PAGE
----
Time for one of those posts about where I live rather than specifically education related.
This morning we had an exciting visit from members of one of our local wildlife sanctuaries. There are a number of these sanctuaries around the state who rescue and rehabilitate injured and orphaned wildlife. The purpose of this morning’s visit was to re-introduce some orphaned kangaroos into the wild by releasing them on our block! We already have a regular “mob” of kangaroos who break up into smaller groupings at various times of the year. These ‘roos don’t live exclusively on our block but range across several adjacent properties – ours is just one that they visit.
A bit of general “stuff” about kangaroos
Kangaroos are frequent victims of traffic on our roads. When females are killed or injured their young in the pouch (joeys) may well survive unhurt. However unless they are rescued they can’t live long once their mother is dead. Kangaroos are born very tiny and immature and once they reach the pouch they attach to a teat and remain out of sight in the pouch for several months.
Rescued joeys are raised in artificial pouches – often woollen bags – and bottle fed with milk. Eventually they reach a size where they can live outside the pouch and feed on the normal types of food eaten by adult kangaroos. Before release the young kangroos of mixed ages get used to living together as a group in a large pre-release enclosure where they have far less human contact than during the raising phase. Finally a number will be released into the wild – this is what happened here today.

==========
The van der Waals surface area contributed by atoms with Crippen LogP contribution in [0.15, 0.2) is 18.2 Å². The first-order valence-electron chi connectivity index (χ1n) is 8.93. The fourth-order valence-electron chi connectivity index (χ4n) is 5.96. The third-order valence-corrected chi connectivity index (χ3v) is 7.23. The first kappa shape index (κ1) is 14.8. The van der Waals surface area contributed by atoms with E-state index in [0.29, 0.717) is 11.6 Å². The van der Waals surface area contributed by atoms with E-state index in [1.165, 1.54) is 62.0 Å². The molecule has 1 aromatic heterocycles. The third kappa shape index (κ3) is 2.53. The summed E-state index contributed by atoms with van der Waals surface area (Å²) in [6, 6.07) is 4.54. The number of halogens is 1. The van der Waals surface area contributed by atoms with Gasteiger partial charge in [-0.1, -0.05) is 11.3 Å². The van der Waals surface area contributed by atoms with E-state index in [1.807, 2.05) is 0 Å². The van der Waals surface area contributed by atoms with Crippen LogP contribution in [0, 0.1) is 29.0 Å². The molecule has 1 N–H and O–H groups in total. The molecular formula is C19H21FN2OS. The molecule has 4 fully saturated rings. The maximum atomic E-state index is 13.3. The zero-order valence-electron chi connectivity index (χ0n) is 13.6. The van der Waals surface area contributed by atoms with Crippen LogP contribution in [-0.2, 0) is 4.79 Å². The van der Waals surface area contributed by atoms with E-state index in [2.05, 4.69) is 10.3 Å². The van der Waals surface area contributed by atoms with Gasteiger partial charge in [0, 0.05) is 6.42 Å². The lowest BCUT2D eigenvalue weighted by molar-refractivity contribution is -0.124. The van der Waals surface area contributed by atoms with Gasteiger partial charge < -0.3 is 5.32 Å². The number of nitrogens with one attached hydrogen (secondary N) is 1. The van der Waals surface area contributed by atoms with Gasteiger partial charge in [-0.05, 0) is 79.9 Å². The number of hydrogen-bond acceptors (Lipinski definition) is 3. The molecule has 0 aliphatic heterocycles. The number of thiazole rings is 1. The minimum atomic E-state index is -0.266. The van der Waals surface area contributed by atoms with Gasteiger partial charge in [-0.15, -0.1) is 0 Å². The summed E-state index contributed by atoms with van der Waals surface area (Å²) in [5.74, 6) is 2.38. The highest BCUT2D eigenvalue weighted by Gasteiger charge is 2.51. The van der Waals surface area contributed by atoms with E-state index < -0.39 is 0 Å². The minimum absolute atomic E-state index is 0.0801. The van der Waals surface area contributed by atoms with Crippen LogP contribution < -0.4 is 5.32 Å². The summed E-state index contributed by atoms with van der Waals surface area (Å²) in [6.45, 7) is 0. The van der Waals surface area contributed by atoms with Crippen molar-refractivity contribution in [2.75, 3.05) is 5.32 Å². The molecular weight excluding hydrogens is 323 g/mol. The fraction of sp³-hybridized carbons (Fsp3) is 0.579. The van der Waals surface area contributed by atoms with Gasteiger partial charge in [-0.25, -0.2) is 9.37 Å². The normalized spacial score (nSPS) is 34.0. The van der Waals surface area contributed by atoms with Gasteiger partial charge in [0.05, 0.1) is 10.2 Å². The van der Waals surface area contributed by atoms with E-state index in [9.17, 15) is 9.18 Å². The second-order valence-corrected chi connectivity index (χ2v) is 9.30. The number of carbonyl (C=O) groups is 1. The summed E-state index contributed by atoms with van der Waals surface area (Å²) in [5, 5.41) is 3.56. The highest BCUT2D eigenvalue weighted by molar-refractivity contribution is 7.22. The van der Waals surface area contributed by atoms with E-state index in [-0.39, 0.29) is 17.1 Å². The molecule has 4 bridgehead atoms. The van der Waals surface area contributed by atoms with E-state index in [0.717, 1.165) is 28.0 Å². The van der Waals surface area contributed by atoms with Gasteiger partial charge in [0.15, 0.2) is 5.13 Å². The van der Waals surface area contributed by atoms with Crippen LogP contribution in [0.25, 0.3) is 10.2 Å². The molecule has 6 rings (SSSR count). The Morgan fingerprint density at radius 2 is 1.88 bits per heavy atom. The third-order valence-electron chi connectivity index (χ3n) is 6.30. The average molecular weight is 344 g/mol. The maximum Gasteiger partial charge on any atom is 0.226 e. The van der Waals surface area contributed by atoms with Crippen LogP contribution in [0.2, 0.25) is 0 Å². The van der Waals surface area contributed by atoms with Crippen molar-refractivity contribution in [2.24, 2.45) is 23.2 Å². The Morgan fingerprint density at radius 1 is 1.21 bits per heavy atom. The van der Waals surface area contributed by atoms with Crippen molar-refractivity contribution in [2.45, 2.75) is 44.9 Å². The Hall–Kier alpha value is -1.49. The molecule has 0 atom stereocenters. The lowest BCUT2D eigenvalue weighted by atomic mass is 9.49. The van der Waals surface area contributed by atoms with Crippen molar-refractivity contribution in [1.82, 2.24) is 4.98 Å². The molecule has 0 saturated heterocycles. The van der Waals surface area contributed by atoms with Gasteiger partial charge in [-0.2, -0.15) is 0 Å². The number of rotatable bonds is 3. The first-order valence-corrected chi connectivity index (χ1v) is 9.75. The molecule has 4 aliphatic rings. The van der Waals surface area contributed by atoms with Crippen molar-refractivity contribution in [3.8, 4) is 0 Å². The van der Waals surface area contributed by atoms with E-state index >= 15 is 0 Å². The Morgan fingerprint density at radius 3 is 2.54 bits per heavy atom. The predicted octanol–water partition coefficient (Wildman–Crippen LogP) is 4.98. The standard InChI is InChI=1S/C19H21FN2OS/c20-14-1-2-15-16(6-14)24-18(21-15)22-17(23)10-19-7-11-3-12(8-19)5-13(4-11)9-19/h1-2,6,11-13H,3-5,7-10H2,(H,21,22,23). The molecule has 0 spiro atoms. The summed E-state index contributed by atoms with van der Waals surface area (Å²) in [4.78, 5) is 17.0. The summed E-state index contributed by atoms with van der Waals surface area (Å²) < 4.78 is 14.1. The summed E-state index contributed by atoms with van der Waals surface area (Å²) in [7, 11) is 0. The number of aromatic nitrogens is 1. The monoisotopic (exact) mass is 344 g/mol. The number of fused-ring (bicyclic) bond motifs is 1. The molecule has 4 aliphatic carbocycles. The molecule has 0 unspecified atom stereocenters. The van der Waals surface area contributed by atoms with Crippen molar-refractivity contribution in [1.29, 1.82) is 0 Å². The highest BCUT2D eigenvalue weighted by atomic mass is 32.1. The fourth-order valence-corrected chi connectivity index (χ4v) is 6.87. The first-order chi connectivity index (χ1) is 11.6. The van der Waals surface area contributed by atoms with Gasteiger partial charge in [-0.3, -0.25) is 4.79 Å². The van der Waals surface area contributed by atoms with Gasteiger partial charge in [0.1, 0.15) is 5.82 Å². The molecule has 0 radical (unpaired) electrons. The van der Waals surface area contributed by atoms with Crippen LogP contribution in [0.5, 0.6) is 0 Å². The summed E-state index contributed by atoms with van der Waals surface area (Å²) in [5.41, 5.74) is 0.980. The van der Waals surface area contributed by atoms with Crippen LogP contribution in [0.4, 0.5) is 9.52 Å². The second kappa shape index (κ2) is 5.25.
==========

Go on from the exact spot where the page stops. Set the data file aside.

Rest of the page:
The team had successfully caught 15 young ‘roos from their large enclosure. They arrived in a convoy of cars in mid-morning. All very exciting as we hadn’t really expected quite so many ‘roos or quite so many people!
The next step was to lay the travel bags out in a line, all “facing” in the same direction, and to unfasten them without actually releasing the occupants. A tricky activity this as there were more ‘roos than people.
Releasing (in theory) is simultanous, of course it wasn’t quite like that but very nearly
Once out of their travel bags most of the kangaroos stayed around for at least a few minutes getting used to their new surroundings.
Then it was time to explore as they began to move away from the release spot.
By the time the team had collected the bags unloaded some transition food for us to help tide the ‘roos over steadily to foraging completely for themselves most of them had moved away into the surrounding pockets of bush to investigate their new surroundings.
We expect them to stay mostly hidden during the day and to come out to the release spot for water and some transitional food. We hope they will sort out a pecking order with our regular visiting mob and join in with them to form a larger mob where the new introductions integrate into the structure and eventually breed.
All in all an exciting and satisfying experience!